Identification, Images, & Information
For Insects, Spiders & Their Kin
For the United States & Canada
Clickable Guide
Moths Butterflies Flies Caterpillars Flies Dragonflies Flies Mantids Cockroaches Bees and Wasps Walkingsticks Earwigs Ants Termites Hoppers and Kin Hoppers and Kin Beetles True Bugs Fleas Grasshoppers and Kin Ticks Spiders Scorpions Centipedes Millipedes

Fall Fund Drive

TaxonomyBrowseInfoImagesLinksBooksData
Photo#1008852
Striped Bark Scorpion - Centruroides vittatus - female

Striped Bark Scorpion - Centruroides vittatus - Female
HWY 290, county line, Washington County, Texas, USA
April 12, 2014
Size: ~1.5in
I haven't seen any bugguide records for this area of Texas, so here.
I don't have much experience in the art of scorpion hunting, so I just rely on pure luck pretty much all the time to bump into one.
For the northwestern Houstonian scorpion hunter:
It seems like the historical records of C. vittatus in Houston are no longer relevant, as they seem extinct in and around the city, up to about Prairie View when traveling northwest.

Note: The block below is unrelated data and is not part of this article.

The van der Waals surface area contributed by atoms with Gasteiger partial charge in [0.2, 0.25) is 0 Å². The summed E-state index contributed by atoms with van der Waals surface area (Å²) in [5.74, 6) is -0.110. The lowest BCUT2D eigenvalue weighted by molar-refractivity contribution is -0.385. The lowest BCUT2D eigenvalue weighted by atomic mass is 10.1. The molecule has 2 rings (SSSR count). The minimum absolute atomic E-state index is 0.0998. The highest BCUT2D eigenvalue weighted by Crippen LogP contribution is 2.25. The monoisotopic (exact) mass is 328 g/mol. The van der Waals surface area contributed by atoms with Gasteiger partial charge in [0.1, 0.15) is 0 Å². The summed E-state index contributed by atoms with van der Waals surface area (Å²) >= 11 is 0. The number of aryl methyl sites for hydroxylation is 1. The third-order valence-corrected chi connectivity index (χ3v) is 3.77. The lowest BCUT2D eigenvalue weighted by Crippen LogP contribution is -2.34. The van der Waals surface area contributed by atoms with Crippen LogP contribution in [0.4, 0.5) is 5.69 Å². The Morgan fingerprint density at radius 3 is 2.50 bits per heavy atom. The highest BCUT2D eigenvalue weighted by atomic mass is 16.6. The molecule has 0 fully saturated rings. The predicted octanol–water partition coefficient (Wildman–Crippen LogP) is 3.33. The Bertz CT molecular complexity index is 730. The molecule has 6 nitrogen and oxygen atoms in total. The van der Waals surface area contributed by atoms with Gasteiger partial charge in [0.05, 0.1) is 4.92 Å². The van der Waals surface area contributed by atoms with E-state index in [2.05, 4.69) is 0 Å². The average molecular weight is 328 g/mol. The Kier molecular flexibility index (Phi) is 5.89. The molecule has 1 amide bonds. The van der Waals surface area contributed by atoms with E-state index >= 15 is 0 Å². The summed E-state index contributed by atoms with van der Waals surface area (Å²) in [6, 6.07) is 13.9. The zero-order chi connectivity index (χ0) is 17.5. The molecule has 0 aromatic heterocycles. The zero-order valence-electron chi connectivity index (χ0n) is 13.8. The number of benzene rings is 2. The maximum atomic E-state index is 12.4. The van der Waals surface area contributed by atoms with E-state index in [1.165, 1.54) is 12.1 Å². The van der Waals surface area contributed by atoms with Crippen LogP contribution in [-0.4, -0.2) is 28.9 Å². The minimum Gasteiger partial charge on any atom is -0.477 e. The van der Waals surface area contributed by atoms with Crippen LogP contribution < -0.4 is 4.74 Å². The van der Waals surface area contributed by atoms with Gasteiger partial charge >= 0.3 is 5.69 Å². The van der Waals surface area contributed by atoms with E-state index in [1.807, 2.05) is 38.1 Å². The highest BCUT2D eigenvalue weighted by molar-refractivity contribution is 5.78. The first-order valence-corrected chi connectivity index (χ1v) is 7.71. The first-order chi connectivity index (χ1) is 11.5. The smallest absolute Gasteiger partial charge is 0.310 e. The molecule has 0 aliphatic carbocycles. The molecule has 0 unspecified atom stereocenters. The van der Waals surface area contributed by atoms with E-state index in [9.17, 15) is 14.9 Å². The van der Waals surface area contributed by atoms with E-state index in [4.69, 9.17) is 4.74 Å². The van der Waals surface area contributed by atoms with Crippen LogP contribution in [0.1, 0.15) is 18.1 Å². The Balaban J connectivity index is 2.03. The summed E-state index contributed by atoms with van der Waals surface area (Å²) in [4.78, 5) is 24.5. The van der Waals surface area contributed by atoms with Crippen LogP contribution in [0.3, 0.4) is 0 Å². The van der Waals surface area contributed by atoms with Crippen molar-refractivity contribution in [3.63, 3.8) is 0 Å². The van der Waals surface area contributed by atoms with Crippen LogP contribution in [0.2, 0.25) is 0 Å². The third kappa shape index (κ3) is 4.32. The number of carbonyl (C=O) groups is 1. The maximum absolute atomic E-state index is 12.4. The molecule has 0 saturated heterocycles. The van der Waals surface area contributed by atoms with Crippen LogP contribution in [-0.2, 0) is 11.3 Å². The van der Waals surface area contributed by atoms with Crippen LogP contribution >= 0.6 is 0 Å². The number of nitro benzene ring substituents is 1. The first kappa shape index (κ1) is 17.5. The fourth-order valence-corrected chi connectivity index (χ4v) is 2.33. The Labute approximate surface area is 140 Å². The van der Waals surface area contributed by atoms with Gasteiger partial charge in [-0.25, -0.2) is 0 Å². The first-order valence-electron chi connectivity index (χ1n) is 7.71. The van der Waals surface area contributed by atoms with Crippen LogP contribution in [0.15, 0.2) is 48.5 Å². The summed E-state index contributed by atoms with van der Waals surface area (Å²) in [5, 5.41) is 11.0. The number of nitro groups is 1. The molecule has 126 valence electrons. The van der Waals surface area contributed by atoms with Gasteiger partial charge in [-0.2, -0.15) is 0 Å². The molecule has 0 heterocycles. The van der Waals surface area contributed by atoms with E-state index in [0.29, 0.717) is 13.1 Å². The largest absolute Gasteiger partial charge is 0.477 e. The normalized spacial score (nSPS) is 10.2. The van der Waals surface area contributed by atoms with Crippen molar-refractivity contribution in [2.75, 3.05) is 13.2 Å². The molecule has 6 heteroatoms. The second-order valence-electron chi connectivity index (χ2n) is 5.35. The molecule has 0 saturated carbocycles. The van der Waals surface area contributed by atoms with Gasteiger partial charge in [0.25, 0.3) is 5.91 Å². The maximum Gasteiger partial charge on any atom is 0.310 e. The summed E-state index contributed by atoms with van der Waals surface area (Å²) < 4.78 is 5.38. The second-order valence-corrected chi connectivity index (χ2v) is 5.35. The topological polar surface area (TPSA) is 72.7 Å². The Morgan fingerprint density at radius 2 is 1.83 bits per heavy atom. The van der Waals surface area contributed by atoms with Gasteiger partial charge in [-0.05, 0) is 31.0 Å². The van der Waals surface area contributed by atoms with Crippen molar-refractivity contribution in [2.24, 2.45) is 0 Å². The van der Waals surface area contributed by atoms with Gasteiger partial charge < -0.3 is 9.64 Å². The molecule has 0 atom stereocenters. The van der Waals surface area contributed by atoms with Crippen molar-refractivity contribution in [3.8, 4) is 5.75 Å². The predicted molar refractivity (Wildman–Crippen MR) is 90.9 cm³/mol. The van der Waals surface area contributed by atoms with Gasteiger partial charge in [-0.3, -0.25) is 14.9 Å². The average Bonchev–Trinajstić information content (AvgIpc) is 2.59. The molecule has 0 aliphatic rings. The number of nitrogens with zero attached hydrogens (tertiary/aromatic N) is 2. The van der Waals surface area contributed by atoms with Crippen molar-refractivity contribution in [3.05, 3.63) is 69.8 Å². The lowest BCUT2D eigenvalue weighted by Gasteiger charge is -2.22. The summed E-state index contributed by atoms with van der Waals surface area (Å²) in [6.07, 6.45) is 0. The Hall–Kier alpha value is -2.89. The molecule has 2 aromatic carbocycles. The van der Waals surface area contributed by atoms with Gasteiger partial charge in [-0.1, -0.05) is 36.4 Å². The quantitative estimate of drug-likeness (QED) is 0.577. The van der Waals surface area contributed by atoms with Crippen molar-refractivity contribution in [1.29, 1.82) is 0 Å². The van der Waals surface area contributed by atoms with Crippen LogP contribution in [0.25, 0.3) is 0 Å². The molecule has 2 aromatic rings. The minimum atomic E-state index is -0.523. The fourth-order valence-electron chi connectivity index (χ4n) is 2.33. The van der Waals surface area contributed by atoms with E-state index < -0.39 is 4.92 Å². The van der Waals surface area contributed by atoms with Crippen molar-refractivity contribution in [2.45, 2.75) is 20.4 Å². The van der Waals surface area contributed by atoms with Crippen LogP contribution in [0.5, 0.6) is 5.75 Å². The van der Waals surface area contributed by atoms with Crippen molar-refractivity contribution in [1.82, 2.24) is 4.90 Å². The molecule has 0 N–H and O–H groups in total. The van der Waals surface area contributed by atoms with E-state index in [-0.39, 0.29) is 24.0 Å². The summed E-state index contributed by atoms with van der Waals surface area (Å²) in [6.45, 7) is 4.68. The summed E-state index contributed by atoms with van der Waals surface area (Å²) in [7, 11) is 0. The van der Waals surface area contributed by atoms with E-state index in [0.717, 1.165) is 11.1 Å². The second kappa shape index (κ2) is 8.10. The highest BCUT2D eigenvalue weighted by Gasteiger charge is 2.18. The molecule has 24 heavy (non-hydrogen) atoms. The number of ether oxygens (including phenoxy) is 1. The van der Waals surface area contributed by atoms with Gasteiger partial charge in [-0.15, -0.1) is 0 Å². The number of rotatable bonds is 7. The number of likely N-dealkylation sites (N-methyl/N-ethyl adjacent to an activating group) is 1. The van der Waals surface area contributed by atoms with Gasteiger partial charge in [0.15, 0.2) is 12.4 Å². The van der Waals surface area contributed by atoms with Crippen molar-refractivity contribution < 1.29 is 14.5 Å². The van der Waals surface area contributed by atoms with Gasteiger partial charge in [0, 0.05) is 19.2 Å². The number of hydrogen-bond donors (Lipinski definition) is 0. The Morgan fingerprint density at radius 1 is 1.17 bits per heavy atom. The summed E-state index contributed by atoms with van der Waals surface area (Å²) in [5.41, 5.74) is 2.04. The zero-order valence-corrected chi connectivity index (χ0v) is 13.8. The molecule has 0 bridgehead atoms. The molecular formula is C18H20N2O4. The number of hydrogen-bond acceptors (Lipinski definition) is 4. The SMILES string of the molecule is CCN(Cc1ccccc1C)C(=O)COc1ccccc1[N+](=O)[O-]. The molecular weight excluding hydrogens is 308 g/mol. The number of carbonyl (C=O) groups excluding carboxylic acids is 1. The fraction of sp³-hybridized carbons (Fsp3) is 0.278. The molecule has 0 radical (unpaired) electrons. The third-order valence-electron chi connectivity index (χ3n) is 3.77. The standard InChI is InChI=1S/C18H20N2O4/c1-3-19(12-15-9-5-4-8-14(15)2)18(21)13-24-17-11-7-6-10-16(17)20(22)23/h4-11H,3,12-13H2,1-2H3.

When driving west, a sure sign of scorpions in the area are the Atta texana nests. Wherever there are leaf cutter ants on 290, there are probably scorpions if you look hard enough.
This scorpion was found just west of Houston, right on the Washington county line. If you drive west on 290, you'll come to a brick sign welcoming you to the county- you can't miss it.
This one was found about 40 feet west of the sign right under a log/stick about 2 feet long, right next to the families taking pretty pictures and sitting in the bluebonnets.
Unfortunately, I killed this one unintentionally when I tried to pry it out of the cracks in the log. It shall not happen again.